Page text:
Monday, October 10, 2011
Easter Egg or Christmas Gift?
Last year at the ACFW Conference, the keynote speaker, well-respected Tim Downs, author of the Nick Polchak "Bug Man" series published by Thomas Nelson, addressed the writers in a general session in which he likened the gospel and Christianity in Christian fiction to an Easter Egg.
He had my attention. How is the gospel like an egg?
Here's a paraphrase of what he said:
When your child is very young, you lay the brightly colored Easter Egg on the grass and even go over and stand by it, pointing at it to direct the child to the prize.
When your child gets older and more savvy, you find new and clever ways to hide the Easter Egg. You make them look under and inside things, perhaps don't color it as boldly, and the child has to work for the prize.
And finally, when your child is a teen, or even older, it becomes a real challenge to hide the Easter Eggs. A battle of wits and wills. Burying the Easter egg, put it in the most obscure place possible, because the joy is in the discovery, in the hunt.
I've listened to the recordings of this session a couple of times, in addition to being there for the live presentation, and I'm still muddled. Is a novel where the characters are overtly Christian, where the gospel is evident, considered too simplistic? Is it fiction for babies? I don't want to mis-quote or mis-interpret Mr. Downs' words, but what he seemed to be saying is: the way he writes fiction, either not mentioning the gospel or Jesus, or burying the Easter Egg so deeply that the book could be classified general fiction, is a better way to tell a story and convey truth. The reader will enjoy the hunt for the truth in the story, and that joy of discovery will make the truth stay with the reader longer.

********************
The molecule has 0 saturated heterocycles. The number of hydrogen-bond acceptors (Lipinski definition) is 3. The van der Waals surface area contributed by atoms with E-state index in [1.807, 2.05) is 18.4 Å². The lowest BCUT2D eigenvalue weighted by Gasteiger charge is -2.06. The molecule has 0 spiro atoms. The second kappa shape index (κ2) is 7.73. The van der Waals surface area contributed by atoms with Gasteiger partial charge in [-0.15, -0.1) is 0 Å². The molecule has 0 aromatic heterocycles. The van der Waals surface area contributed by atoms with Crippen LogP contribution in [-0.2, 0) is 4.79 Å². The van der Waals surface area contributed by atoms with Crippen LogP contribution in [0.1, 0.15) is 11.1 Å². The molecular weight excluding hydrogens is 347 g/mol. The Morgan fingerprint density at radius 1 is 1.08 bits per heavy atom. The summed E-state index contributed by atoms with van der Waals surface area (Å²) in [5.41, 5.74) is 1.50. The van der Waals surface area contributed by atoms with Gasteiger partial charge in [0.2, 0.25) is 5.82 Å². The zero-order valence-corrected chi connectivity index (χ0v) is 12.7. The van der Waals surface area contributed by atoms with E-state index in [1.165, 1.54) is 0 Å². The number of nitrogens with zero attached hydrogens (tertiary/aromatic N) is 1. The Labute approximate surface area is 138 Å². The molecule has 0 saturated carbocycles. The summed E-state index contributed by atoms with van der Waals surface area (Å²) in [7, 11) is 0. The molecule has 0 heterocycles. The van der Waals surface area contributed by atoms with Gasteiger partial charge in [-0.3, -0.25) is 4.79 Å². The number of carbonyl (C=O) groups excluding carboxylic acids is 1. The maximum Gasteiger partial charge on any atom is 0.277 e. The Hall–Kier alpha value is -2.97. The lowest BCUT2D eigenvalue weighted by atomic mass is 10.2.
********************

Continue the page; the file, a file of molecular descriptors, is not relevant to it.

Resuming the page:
A couple of questions arise. By Tim Downs's own admission, he's been known to hide Easter Eggs from his teenage kids so well that months later they find a plastic egg with rock hard M&M's in it. Is it possible to hide the truth of the gospel in the middle of a rollicking good story so deeply that the reader will miss it altogether? Is that somehow better or worse than having a story that is overtly Christian?
In contrast to Tim Downs, last month at the 2011 ACFW, the keynote speaker was Tracie Peterson. And in her Saturday keynote address, she challenged us as Christian writers to be salt and light and to make our stories unashamedly Christian. We were to shine light into dark corners, to season our stories with the Truth of the Gospel and make it evident who we were and Who we belonged to.
I inferred from this that instead of making people hunt for the truth like a well-buried Easter Egg, we should offer it to them like a Christmas gift. Nothing secretive about handing someone a gift and saying "Here you go!" (And it doesn't escape me, the whole gospel is a Christmas gift thing. Jesus = Gift. Got it.)
So which is right? Is there room in Christian Fiction for both the overt and the subtle? I think we'd first have to define Christian fiction to see if both are included. Which is the topic for Wednesday.
But for today, do you write fiction that is overtly Christian? Easter Egg or Christmas Gift, or somewhere in between?